Ernest Hemingway Was A Soviet Spy, Ex-CIA Author’s New Book Claims
He’s perhaps as famous for his adventurous life as he is for his Nobel Prize-winning writing. And now, a new book claims that Ernest Hemingway’s adventures may have included time as a spy for both the United States and the Soviet Union during World War II and into the Cold War.
In Writer, Sailor, Soldier, Spy: Ernest Hemingway’s Secret Adventures, 1935-1961, former Marine colonel and CIA officer Nicholas Reynolds discusses Hemingway’s connections with the Soviet People’s Commissariat for Internal Affairs (NKVD), forerunner of the KGB, and America’s Office of Strategic Services (OSS), forerunner of the CIA.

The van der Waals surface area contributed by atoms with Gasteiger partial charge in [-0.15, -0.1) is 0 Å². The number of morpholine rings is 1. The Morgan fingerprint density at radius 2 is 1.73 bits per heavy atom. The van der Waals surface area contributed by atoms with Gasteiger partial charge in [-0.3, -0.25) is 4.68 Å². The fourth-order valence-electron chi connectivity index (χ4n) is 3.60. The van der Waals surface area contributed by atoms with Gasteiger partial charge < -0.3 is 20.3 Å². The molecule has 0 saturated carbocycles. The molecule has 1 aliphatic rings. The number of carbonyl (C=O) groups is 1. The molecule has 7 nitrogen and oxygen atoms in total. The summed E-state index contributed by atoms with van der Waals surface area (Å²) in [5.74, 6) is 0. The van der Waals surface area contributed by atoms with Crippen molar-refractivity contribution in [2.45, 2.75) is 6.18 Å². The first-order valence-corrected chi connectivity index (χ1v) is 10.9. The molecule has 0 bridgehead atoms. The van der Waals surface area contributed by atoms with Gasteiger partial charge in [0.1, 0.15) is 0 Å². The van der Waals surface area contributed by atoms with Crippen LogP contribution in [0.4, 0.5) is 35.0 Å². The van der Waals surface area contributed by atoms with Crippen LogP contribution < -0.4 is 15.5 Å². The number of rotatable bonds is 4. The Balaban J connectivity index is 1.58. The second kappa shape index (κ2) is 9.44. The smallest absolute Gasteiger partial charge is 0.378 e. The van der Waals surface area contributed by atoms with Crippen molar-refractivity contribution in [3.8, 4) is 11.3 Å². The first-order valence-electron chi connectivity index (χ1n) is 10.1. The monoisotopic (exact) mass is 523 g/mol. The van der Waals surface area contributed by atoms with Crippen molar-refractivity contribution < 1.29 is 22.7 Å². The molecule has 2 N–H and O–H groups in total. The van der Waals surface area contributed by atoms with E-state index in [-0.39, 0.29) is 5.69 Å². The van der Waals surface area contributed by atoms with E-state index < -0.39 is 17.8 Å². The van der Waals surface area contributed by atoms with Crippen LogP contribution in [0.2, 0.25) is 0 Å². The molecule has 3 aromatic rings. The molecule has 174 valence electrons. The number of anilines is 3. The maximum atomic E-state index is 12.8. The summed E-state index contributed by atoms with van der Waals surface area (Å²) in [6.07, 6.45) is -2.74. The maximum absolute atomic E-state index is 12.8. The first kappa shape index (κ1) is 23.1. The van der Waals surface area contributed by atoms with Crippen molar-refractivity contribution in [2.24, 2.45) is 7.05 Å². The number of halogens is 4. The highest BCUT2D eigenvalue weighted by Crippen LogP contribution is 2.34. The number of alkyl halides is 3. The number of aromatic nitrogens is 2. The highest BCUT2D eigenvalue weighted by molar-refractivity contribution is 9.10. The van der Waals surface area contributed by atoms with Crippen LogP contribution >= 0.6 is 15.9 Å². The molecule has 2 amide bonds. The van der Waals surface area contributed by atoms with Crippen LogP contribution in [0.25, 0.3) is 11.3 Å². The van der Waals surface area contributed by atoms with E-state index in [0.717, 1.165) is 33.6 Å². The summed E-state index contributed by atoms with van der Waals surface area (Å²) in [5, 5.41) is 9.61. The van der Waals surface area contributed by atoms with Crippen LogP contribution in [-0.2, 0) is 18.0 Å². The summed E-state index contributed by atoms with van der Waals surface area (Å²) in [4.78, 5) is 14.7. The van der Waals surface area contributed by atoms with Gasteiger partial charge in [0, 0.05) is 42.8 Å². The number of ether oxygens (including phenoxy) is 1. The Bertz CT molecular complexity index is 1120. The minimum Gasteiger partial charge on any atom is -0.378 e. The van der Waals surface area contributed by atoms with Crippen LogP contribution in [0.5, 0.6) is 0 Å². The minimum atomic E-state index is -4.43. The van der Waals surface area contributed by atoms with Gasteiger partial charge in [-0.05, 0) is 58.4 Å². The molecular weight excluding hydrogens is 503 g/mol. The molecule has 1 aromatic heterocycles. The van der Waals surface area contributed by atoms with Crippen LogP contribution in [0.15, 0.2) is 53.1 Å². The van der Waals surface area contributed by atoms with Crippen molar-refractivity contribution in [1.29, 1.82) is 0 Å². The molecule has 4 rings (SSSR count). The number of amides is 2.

As for the former, HISTORY reports, Reynolds marshals evidence that in December 1940 NKVD agents met with Hemingway in New York, gave him the code name “Argo,” and successfully recruited him for intelligence work.
Researchers Uncover Earliest Known Ice Age Cave Art In Indonesia
Archaeologists have uncovered the earliest known cave art and jewelry in Indonesia. Dating back to a prehistoric ice age, these trinkets and pieces of art are roughly 40,000 to 22,000 years old.
Moreover, in research published in the Proceedings of the National Academy of Sciences on Monday, the archaeology team states that these prehistoric examples of art reveal the ways in which humanity’s sense of spirituality shifted on its journey across the world.
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